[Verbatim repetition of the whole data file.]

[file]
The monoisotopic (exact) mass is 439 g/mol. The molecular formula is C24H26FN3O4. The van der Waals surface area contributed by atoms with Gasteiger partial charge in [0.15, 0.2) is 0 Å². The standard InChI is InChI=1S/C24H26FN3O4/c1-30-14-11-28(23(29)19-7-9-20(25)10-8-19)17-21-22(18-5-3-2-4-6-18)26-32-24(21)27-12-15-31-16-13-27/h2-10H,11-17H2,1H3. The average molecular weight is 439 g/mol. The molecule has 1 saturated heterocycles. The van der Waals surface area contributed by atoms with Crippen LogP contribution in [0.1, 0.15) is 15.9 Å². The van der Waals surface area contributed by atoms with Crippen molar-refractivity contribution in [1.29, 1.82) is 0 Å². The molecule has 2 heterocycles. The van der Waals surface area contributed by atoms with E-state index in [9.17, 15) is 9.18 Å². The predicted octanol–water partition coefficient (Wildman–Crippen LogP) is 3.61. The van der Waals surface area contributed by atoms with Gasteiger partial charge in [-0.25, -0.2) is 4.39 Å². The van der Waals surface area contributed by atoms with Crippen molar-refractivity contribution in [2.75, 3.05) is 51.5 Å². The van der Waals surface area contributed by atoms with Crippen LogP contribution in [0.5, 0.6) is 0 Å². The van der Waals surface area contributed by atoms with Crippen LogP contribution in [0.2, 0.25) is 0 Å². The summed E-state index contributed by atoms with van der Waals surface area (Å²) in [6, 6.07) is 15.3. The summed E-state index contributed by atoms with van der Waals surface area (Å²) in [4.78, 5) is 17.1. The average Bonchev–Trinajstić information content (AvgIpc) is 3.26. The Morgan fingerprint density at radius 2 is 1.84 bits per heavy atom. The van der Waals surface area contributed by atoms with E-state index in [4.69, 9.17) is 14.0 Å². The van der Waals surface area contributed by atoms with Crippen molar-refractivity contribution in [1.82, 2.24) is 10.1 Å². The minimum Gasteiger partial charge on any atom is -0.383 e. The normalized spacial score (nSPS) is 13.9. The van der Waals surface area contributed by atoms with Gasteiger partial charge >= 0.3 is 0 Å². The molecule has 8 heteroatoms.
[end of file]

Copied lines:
The monoisotopic (exact) mass is 439 g/mol. The molecular formula is C24H26FN3O4. The van der Waals surface area contributed by atoms with Gasteiger partial charge in [0.15, 0.2) is 0 Å². The standard InChI is InChI=1S/C24H26FN3O4/c1-30-14-11-28(23(29)19-7-9-20(25)10-8-19)17-21-22(18-5-3-2-4-6-18)26-32-24(21)27-12-15-31-16-13-27/h2-10H,11-17H2,1H3. The average molecular weight is 439 g/mol. The molecule has 1 saturated heterocycles. The van der Waals surface area contributed by atoms with Crippen LogP contribution in [0.1, 0.15) is 15.9 Å². The van der Waals surface area contributed by atoms with Crippen molar-refractivity contribution in [1.29, 1.82) is 0 Å². The molecule has 2 heterocycles. The van der Waals surface area contributed by atoms with E-state index in [9.17, 15) is 9.18 Å². The predicted octanol–water partition coefficient (Wildman–Crippen LogP) is 3.61. The van der Waals surface area contributed by atoms with Gasteiger partial charge in [-0.25, -0.2) is 4.39 Å². The van der Waals surface area contributed by atoms with Crippen molar-refractivity contribution in [2.75, 3.05) is 51.5 Å². The van der Waals surface area contributed by atoms with Crippen LogP contribution in [0.5, 0.6) is 0 Å². The van der Waals surface area contributed by atoms with Crippen LogP contribution in [0.2, 0.25) is 0 Å². The summed E-state index contributed by atoms with van der Waals surface area (Å²) in [6, 6.07) is 15.3. The summed E-state index contributed by atoms with van der Waals surface area (Å²) in [4.78, 5) is 17.1. The average Bonchev–Trinajstić information content (AvgIpc) is 3.26. The Morgan fingerprint density at radius 2 is 1.84 bits per heavy atom. The van der Waals surface area contributed by atoms with E-state index in [4.69, 9.17) is 14.0 Å². The van der Waals surface area contributed by atoms with Crippen molar-refractivity contribution in [1.82, 2.24) is 10.1 Å². The minimum Gasteiger partial charge on any atom is -0.383 e. The normalized spacial score (nSPS) is 13.9. The van der Waals surface area contributed by atoms with Gasteiger partial charge >= 0.3 is 0 Å². The molecule has 8 heteroatoms.